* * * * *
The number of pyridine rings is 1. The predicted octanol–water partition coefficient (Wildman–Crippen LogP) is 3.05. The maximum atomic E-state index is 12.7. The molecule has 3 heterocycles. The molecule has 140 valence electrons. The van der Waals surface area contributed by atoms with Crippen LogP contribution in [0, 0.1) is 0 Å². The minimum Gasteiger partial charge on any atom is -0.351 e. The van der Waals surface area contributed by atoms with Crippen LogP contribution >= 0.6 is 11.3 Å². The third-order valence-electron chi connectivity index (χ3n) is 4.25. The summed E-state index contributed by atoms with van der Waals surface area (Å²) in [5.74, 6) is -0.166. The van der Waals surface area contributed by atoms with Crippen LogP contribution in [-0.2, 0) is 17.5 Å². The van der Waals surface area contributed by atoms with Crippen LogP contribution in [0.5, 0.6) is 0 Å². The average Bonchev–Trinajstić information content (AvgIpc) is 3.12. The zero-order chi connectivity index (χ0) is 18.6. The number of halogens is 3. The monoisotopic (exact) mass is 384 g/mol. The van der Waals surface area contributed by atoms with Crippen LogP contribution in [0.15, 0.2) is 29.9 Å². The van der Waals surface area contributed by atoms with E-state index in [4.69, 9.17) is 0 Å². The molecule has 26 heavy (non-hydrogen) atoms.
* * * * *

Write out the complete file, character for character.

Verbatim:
The number of pyridine rings is 1. The predicted octanol–water partition coefficient (Wildman–Crippen LogP) is 3.05. The maximum atomic E-state index is 12.7. The molecule has 3 heterocycles. The molecule has 140 valence electrons. The van der Waals surface area contributed by atoms with Crippen LogP contribution in [0, 0.1) is 0 Å². The minimum Gasteiger partial charge on any atom is -0.351 e. The van der Waals surface area contributed by atoms with Crippen LogP contribution >= 0.6 is 11.3 Å². The third-order valence-electron chi connectivity index (χ3n) is 4.25. The summed E-state index contributed by atoms with van der Waals surface area (Å²) in [5.74, 6) is -0.166. The van der Waals surface area contributed by atoms with Crippen LogP contribution in [-0.2, 0) is 17.5 Å². The van der Waals surface area contributed by atoms with Crippen LogP contribution in [0.5, 0.6) is 0 Å². The average Bonchev–Trinajstić information content (AvgIpc) is 3.12. The zero-order chi connectivity index (χ0) is 18.6. The number of halogens is 3. The monoisotopic (exact) mass is 384 g/mol. The van der Waals surface area contributed by atoms with Crippen LogP contribution in [0.15, 0.2) is 29.9 Å². The van der Waals surface area contributed by atoms with E-state index in [4.69, 9.17) is 0 Å². The molecule has 26 heavy (non-hydrogen) atoms.